Last week Bloomberg published an article about Cisco Systems that made me sad. It describes the effects of a management process put in place shortly after I left the company. According to the article, it has slowed down the company, led to executive resignations and damaged the predictability of quarterly results. For those of you who know me, you know that I think Cisco was the best company I have ever worked for. I often talk about various aspects of the company culture that made it a great place to work. I still view it as a benchmark from which other companies should learn and for which they should strive. The burst of the dot-com bubble certainly had an effect on the company, prompting some needed changes. However, it seems the pendulum swung too far.
In the time I was associated with Cisco, both as a supplier and as an employee, it was a huge company (around 50,000 people worldwide) that could turn on a dime – and took pride in that fact. Top down direction of business goals and values were communicated clearly and often. Everyone understood the priorities for the business and we were all shareholders, so we were invested in our success. The majority of the company was experienced professionals, so we all knew our roles and we had the autonomy to make decisions in our respective areas. I believe the last point was one of the main reasons for Cisco’s renowned agility and made it a great place to work. This autonomy extended to all levels, which likely led to some of the redundancy of products and components during the boom days and we weren’t running at peak organizational efficiency in all areas. Still, that culture made Cisco very successful. Even with less than optimized operations, the company was able to build up sufficient reserves to not only survive, but thrive (relative to most competitors) after the dot-com bubble burst.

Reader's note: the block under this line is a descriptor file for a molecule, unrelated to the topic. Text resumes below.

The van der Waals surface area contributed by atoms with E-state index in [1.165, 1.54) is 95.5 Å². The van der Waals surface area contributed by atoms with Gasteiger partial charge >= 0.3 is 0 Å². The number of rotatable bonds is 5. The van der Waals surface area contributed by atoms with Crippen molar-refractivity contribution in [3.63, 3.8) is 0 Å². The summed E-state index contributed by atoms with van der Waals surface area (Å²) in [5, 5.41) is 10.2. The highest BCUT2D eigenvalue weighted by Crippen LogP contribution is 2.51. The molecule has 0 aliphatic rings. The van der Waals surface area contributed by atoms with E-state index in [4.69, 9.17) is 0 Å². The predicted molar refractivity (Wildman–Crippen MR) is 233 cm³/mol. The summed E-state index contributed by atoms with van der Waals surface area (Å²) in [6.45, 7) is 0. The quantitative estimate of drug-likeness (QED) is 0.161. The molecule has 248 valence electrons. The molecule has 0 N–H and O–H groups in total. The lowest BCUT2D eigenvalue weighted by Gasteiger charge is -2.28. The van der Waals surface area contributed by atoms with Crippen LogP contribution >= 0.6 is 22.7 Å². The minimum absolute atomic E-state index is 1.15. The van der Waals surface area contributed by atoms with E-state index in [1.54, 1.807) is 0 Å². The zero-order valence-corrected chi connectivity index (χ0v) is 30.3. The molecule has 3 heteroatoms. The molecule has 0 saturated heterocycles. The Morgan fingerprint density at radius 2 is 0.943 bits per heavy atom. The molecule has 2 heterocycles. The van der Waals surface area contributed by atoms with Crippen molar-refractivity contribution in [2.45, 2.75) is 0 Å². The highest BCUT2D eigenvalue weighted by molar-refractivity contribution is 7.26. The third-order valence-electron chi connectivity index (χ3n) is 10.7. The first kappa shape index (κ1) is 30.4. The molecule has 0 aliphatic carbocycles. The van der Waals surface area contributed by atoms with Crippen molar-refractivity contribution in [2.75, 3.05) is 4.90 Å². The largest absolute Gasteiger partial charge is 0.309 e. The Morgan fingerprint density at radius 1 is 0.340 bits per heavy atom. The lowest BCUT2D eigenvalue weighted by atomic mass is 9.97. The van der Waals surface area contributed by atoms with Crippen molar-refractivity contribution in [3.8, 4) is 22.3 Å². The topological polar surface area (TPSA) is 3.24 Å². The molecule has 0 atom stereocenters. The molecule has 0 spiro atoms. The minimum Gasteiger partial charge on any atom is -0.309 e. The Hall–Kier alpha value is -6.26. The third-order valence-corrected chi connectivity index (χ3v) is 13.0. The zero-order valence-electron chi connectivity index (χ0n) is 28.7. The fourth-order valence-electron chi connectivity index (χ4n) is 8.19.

Cisco Systems and the people I worked with had a profound effect on my career and played a significant role in shaping the leader I am today. Not only did I get really good at getting things done, I learned that I must always keep focus on the customer, how to influence without authority, and how to work as a team even if everyone is scattered around the globe. I also learned that frugality as one of the company values was a good idea, as long as you reminded everyone once in a while. As the Bloomberg article mentions, Cisco did need to improve collaboration between units and product lines. The council system, evidently, was too contrary to the company culture.
Even if I wasn’t a shareholder, I would still be a proud Cisco Alumnus. I hope Cisco rediscovers and leverages the values that made it great in the first place. Maybe then the management pendulum will swing to a happier medium between the extremes of individual entrepreneurial spirit and bureaucratic control.